It’s been an exciting few months celebrating your child’s senior year at high school and watching him/her graduate. You’ve committed to making this summer extra special before they head off to college.
As you make plans, include conversations about how to handle financial decisions. I know, it’s not exciting or what you had in mind. But believe me, the conversation is easier now before there is a crisis.
Setting their expectation now about money is preventative. Your conversation may be better heard if you have several small talks instead of one long drawn out session.
Before engaging in any conversation with your child, make sure you and your spouse are on the same page. The last thing you need as you begin to enjoy being an empty nester is your child playing you against your spouse.
Here are four topics to cover this summer with your soon-to-be college student:
1- Financial Aid/Scholarship:
If paying for your child’s college depends on receiving money from financial aid or a scholarship, then review the terms of the agreement with your child. If there are deadlines for submitting information, have your child schedule alerts on their smartphone. If you both review this information now, it will help prevent any oversight that may cause penalty fees or revocation.
2- Plastic (Debit and Credit Cards):
Using a debit card or credit card is very easy. Just swipe and take your purchase. With this ease, it’s easy to forget to check your balance or keep up with it.
Help your child understand how to view their purchase history and current balance with a smartphone app. While it may seem common sense for you, it may not be for your child.
Encourage them to check this information frequently for fraud. Also, discuss how credit card fees are calculated and accumulate when payments are not made on time.
Being away from home and in college is an exciting time. It’ll give your child time to learn more about themselves. It’s also a time when they begin learning how to manage their finances. Help them by developing a spending plan.
Keep it simple with these seven categories:
Housing (rent, utilities, supplies)
Transportation (parking, fuel, maintenance, Uber/Lyft, public transit)
Food (groceries, dining out, delivery)
Personal care (haircuts, grooming products, clothing, laundry, dry cleaning)
Entertainment (movies, concerts, Greek life, getaways)
Healthcare (copays, expenses not covered by insurance, fitness)
Gifts (birthdays, holidays, charity)
If they have a pet, then add those expenses as a spending category. Your child will need to budget for pet food, vet bills, toys, pet sitters and other expenses generated by their pet.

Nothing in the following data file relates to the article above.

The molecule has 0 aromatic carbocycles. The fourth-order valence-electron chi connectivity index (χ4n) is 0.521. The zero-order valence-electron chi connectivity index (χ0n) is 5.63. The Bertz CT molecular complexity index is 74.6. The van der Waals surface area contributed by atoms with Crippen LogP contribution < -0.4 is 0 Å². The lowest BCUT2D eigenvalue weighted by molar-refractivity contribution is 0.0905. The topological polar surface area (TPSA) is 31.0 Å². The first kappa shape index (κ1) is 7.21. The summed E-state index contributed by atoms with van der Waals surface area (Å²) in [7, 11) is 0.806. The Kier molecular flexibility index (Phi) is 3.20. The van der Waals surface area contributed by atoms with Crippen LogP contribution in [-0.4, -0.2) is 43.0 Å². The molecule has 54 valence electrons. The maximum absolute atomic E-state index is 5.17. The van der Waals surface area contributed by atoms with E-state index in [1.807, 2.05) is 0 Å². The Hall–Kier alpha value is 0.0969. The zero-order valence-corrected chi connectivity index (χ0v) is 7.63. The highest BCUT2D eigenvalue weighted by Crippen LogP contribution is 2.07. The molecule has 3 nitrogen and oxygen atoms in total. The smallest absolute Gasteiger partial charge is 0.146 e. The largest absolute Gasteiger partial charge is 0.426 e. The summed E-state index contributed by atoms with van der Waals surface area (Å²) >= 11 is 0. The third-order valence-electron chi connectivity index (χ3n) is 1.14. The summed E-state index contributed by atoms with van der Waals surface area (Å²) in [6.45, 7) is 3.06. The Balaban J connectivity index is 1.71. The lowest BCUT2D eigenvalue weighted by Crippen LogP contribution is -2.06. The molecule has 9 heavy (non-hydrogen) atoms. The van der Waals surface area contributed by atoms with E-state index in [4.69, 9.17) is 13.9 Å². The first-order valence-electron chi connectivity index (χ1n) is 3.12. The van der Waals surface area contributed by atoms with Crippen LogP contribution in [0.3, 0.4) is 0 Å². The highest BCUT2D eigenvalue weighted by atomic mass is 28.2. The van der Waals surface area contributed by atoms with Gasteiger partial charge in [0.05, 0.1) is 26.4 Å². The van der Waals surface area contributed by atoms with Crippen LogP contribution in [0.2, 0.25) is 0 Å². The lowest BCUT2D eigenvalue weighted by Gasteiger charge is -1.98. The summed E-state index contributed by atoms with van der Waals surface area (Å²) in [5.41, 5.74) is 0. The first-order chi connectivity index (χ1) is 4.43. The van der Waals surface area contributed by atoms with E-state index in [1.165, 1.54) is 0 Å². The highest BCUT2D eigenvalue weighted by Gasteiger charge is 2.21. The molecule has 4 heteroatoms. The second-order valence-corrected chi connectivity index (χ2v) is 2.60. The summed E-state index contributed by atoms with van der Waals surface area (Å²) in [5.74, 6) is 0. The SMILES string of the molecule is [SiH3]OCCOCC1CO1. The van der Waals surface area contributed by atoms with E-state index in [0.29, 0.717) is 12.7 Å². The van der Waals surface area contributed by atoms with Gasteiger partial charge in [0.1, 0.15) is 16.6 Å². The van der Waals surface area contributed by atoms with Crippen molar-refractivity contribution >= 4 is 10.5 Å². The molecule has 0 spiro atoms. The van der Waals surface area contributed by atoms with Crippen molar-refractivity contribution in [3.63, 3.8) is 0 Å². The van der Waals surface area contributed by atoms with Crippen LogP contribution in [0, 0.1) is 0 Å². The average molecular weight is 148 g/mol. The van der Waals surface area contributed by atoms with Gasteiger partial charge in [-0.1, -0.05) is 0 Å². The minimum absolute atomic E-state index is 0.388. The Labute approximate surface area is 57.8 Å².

If your child will be working while in school, add savings as another spending category. Savings is really their spending in the future.
Helping them develop a spending plan will also give you the opportunity to share your advice, as well as set parameters on what you are willing to pay for while they are at college.
Having a smartphone is very convenient for managing finances. Your child can easily access their bank account and pay for items. With this easy access, it becomes a target for thieves. Discuss with your child how to protect information on their smartphone. Talk about what to do if it is stolen. Encourage them to safeguard their passwords. Also, address security for their debit card, credit card and laptop.
Transitioning to life at college will be exciting for your child. At times, it may be overwhelming for them, especially if they are relocating to another state. You can help ease the burden by having conversations about how to handle financial decisions. It will help establish awareness of money and help them after their college life when they are living independently.
ABOUT THE AUTHOR:
Niv Persaud, CFP®, CDFA™, CRPC®, is the Founder of Transition Planning & Guidance, LLC. Life is more than money. It’s about living the lifestyle you want and can afford. For that reason, Niv consults with clients on money, life, and work. Her approach capitalizes on techniques she learned throughout her career, including as a management consultant, executive recruiter, and financial advisor. Her services include spending plan, financial plan, divorce financial review, life strategy, and professional progression. Niv actively gives back to her community through her volunteer efforts. She believes in living life to the fullest by cherishing friendships, enjoying the beauty of nature and laughing often — even at herself. Her favorite quote is by Erma Bombeck, “When I stand before God at the end of my life, I would hope that I would not have a single bit of talent left and could say ‘I used everything you gave me.’”